'Brutally Honest' Draws Quiet Crowd
Thursday, Nov. 15, 2012
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'Brutally Honest' Draws Quiet Crowd
ASUSU Student Advocate Christian Orr, known for his “transparency, accountability, and responsibility” platform, fulfilled his campaign promise of an open student government in part in an event Wednesday afternoon [Nov. 14].
Orr, along with the rest of the ASUSU Executive Council, held a “Brutally Honest Forum” in the Hub in the TSC. The forum has been held in past years, but not recently. When the council invited students to speak their minds through with an open mic, three students took the opportunity.
“A lot of times, we struggle to get students to give us the input that we need to meet their needs,” Orr said.
Orr said the structure of the forum was changed slightly this year because of difficulty in the past with getting enough students to participate in the Brutally Honest Forum. This year, the panel began by addressing a list of formatted questions Orr said are typically seen every year, or those that are connected to more recent events and issues on campus.
The open-mic style of the second half allowed students to address the panel about issues they care about.
“The purpose of this forum is to allow students to give the student government officers feedback — to ask questions, to voice concerns, to leave comments.” Orr said.
“Some people feel that ASUSU in some ways kind of distances themselves from the student population,” said a student speaking in the forum. “Do you guys feel that’s a concern and if so, what are you guys doing to try and make it so you are a part of the student body?”
Christian Thrapp, ASUSU president, said going out to individual groups and personally getting their feedback helps break down the walls between student government and the rest of the student body. Unfortunately, a very real disconnect still exists regarding students giving their input directly to ASUSU representatives because of the location of ASUSU offices, he said.
“The way that the TSC is set up, there is almost like a physical barrier,” he said. “This stigma that the third floor doesn’t actually exist. The third floor — if you go up there, any of these officers will be more than happy to help you out. They love talking to people. That’s why they are here. They’re here to represent you.”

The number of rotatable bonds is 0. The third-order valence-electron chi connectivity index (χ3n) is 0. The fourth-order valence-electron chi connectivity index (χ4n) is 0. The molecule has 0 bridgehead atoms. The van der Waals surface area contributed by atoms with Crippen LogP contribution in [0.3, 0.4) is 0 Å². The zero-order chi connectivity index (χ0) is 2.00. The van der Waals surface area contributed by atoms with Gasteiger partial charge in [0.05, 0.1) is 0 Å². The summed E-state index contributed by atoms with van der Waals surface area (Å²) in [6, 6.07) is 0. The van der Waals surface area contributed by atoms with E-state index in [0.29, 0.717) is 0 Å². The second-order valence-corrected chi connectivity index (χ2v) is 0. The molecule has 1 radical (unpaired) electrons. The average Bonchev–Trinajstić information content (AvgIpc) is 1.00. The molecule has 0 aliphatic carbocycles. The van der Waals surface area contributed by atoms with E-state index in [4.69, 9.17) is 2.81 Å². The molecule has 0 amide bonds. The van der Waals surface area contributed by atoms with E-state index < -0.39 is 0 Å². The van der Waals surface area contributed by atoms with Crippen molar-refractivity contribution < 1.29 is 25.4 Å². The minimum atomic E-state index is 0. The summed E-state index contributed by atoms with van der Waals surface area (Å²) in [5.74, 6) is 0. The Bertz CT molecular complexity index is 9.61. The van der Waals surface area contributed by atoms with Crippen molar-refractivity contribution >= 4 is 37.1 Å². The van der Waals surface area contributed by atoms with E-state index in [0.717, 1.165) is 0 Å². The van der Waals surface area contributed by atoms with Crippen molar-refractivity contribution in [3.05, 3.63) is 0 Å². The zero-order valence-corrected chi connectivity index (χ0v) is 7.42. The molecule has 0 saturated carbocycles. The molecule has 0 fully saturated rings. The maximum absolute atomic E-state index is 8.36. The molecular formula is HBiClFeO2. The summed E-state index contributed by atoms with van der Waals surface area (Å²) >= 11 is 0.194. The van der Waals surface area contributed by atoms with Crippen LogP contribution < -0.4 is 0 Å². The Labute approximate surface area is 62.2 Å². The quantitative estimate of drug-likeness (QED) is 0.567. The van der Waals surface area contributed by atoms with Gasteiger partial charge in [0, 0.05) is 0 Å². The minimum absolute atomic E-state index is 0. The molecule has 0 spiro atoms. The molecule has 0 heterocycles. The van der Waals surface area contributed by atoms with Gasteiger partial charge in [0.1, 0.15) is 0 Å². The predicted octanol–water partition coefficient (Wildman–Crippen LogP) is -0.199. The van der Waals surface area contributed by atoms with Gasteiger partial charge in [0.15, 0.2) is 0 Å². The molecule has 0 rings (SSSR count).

Orr said utilizing the platform of social media has been on his mind. He said if students don’t feel comfortable addressing ASUSU members in their offices, they can make their voices heard through a new organization called USU Think Tank. Think Tank takes a proactive role in identifying policies or practices to start, stop, or continue, and then executing them, he said.
Orr said since our generation is so connected to social media, students can go to the USU Think Tank Facebook page to make their voices heard or they can tweet to @ASUSU1888 or #USUbh.
“If you feel that there’s a barrier there, it’s just another way for you to reach out and feel a little more comfortable,” Orr said.
During a silence in between students voicing their concerns, Orr asked students for more feedback.
“We want your input,” he said. “We want to do what you want. I get frustrated when I walk down the sidewalk and hear, ‘Oh my goodness, they did this or they didn’t do this.’ This is your opportunity. Please, please give us feedback.”
Chaise Warr, ASUSU programming vice president, said in an organization as large as a student body, it’s difficult for its leaders to know what major issues and needs are without student involvement.
“This is a student-run campus and we need students’ input,” Warr said. “We’re there to help in whatever way we can. It’s often hard for us, one individual, to know amongst thousands of students what those needs may be, but our doors are always open.”
When Orr ran for his position last spring, one of his goals was to “to promote the Brutally Honest Panel where ASUSU officers have an open-mic to address real concerns and issues students have.”
Orr said he felt the forum was successful, particularly with all of the feedback gathered from surveys that were filled out during the event.
“I think students can see that we’re serious about trying to be engaged with them,” he said.